Matsyendranath’s teachings and practices were passed down through the Nath tradition of yoga, which he founded. This tradition has had a profound influence on the development of yoga in India and beyond and is still practiced by many yogis today.

Yogi Matsyendranath in Nepal

Yogi Matsyendranath is also an important figure in the spiritual and cultural traditions of Nepal. In Nepal, Yogi Matsyendranath is referred to as Machindranath and is regarded as an avatar of the Hindu god Shiva. He is held in awe as a strong god who can bestow benefits and shield his followers from danger. His methods and ideas had a significant impact on the growth of yoga and spirituality in Nepal, and his presence is now honored via ceremonies, festivals, and other cultural activities.

Arrival in Nepal

As per mythology, Machindranath journeyed from India to Nepal to promote his teachings and assist individuals in achieving spiritual enlightenment. He is said to have landed in the Kathmandu Valley around the 10th century CE and is worshipped as the valley’s guardian god.

Events and Temples honoring Matsyendranath

  • During the 11th century, Yogi Matsyendranath is said to have started meditating in a cave beside the Bagmati river in Kathmandu, today regarded as the Guhyeshwari temple. This temple is one of the holiest locations in Nepal devoted to him.
  • The Machindranath Jatra event, honoring Yogi Matsyendranath, is said to have begun in the 12th century CE, which is one of Nepal’s most significant festivities. The celebration, which still unfolds every year in Nepal, comprises the parade of a giant wooden chariot bearing the figure of Machindranath through the roads of Kathmandu that lasts for many weeks. The event serves as a period of purifying and rejuvenation, and those who take part are said to be bestowed with luck and wealth.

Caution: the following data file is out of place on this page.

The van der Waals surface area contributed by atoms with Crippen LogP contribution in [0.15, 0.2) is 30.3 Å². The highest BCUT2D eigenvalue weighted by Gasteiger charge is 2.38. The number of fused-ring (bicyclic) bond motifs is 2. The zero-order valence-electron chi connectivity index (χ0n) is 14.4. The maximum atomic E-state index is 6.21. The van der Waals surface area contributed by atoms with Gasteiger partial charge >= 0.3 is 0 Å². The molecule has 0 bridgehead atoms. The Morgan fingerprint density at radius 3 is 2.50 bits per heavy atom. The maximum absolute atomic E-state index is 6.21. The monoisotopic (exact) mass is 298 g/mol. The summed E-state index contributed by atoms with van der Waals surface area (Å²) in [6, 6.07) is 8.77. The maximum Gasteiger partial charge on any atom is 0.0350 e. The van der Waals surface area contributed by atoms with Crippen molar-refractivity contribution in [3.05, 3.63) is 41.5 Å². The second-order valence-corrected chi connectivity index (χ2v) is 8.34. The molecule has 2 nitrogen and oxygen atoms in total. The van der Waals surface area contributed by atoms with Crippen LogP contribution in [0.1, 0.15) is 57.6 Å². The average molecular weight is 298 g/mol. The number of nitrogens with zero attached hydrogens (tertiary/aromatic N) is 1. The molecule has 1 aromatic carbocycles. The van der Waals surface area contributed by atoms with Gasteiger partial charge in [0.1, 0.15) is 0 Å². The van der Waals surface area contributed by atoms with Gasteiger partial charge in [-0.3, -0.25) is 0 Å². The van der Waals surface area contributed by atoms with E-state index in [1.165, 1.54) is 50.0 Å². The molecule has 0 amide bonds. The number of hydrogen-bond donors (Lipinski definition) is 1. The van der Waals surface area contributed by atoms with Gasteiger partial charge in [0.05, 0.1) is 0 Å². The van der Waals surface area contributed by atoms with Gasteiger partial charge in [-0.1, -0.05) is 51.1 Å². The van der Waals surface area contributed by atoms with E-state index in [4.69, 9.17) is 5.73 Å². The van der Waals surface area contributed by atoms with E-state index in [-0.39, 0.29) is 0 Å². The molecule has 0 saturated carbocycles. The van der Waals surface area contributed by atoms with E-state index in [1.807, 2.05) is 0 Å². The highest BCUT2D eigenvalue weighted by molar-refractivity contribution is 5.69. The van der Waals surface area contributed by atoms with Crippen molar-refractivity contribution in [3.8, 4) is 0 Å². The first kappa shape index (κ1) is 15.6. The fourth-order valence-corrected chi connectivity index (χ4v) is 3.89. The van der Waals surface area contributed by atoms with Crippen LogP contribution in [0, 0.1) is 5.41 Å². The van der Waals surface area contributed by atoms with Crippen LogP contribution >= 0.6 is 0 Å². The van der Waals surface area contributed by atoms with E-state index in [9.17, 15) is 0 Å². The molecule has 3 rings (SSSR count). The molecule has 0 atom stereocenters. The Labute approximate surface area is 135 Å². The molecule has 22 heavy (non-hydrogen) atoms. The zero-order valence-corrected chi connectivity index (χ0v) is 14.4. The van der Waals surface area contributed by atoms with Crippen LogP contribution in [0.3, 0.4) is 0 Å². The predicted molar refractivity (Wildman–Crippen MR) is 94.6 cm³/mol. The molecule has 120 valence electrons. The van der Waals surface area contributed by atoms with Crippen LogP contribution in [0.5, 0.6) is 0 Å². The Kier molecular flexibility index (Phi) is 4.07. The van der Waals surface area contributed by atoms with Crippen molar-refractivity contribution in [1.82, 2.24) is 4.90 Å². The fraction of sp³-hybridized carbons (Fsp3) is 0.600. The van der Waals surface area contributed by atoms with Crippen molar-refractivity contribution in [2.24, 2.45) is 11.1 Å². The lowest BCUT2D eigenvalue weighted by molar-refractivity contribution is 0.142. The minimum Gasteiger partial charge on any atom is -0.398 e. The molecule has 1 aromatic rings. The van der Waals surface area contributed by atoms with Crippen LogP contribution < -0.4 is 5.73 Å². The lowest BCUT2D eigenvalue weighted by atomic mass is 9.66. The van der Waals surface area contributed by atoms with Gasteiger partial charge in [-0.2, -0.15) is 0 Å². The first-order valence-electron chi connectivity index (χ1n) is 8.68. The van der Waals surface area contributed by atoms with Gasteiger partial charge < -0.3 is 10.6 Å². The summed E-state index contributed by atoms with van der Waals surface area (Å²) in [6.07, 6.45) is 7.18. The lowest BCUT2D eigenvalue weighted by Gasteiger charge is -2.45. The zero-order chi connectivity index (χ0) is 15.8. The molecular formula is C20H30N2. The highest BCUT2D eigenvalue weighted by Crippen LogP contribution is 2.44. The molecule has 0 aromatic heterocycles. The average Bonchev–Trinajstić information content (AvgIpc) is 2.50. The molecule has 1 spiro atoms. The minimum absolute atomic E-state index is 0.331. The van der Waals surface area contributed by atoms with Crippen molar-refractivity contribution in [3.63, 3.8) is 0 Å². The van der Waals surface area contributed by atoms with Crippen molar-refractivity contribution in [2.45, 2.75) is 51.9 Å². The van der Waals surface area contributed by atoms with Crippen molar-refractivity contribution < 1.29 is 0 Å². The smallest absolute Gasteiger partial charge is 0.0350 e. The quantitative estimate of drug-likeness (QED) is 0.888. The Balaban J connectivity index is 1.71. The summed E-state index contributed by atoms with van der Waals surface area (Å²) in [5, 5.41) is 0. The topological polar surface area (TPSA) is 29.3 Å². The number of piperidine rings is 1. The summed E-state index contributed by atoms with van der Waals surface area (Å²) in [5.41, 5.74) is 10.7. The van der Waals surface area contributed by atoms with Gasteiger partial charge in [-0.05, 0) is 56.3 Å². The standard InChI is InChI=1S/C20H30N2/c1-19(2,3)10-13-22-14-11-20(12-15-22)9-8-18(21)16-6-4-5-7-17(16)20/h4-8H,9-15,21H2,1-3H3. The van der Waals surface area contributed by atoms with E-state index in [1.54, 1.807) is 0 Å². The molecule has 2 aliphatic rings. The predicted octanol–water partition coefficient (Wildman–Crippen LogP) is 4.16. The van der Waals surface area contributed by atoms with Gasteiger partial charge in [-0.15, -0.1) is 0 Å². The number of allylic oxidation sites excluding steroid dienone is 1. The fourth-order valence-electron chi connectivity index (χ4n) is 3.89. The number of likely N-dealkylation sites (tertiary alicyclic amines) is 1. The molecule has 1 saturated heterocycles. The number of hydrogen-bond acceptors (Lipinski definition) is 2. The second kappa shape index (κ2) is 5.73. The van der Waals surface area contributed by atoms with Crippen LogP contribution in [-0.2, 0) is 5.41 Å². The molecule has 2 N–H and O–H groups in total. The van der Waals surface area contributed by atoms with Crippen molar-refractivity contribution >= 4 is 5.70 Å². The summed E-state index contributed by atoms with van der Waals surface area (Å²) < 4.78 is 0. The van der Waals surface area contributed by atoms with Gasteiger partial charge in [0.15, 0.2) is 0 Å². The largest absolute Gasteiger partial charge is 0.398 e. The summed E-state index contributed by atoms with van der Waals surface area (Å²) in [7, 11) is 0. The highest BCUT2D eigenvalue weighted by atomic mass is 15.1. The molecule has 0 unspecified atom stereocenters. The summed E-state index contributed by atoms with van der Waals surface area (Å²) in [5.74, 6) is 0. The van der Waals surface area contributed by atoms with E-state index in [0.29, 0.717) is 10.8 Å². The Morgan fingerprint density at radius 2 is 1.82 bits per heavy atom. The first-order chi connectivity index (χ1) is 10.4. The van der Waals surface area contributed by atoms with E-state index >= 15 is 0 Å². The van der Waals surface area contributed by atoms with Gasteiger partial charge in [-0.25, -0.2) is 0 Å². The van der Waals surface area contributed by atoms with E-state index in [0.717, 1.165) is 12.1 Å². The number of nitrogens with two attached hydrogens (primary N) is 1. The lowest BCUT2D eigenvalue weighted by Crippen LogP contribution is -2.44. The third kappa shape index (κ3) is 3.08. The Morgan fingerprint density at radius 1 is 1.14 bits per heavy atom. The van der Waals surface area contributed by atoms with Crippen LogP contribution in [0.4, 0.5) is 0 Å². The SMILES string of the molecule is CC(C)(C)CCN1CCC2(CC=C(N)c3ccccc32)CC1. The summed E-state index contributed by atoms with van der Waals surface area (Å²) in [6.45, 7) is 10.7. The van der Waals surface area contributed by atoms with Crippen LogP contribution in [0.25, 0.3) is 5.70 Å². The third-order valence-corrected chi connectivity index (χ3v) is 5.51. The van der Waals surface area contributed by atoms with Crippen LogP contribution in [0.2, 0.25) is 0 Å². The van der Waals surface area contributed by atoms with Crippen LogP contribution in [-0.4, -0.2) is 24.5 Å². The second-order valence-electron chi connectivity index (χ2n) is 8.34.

• Yogi Matsyendranath is honored at a large number of temples and shrines across Nepal, but especially in the Kathmandu Valley. The Machindranath temple in Lalitpur is one of the oldest temples in the valley and the most significant of them, which is said to have been constructed in the 14th century CE. Many people go to these locations in the hopes of interacting with the spirituality that they think he embodies as well as to ask for his blessings and direction.
  • Later on, Yogi Matsyendranath is believed to appear to be a Nepalese monarch in a dream, directing him to seek a specific tree, which resulted in the foundation of the renowned Pashupatinath temple in Kathmandu. This temple, which honors the Hindu deity Shiva, is regarded as one of Nepal’s holiest places.

The God of Rain

Another tale has stated that when Gorakshanath toured Patan, Nepal, he trapped every one of the rain-showering serpents of Patan and began his meditation upon his disappointment by the villagers who refused to provide him any alms on his demand. As a consequence, Patan experienced a prolonged drought. On the recommendation of his counselors, the monarch of Patan invited Gorakshanath’s master, Matsyendranath, to Patan. Once Gorakshanath found out that his guru was in Patan, he summoned all of the rain-showering serpents and set out to meet him. Patan received an abundance of rain each year after the rain-showering serpents were liberated. Following that, the people of Patan worshiped Matsyendranath as the rain god.

The Machindranath Jatra event gained prominence and cultural importance in the early 1900s because of the involvement of the Nepalese royal family. The celebration now draws thousands of worshippers and visitors every year, making it among the biggest and most significant in Nepal.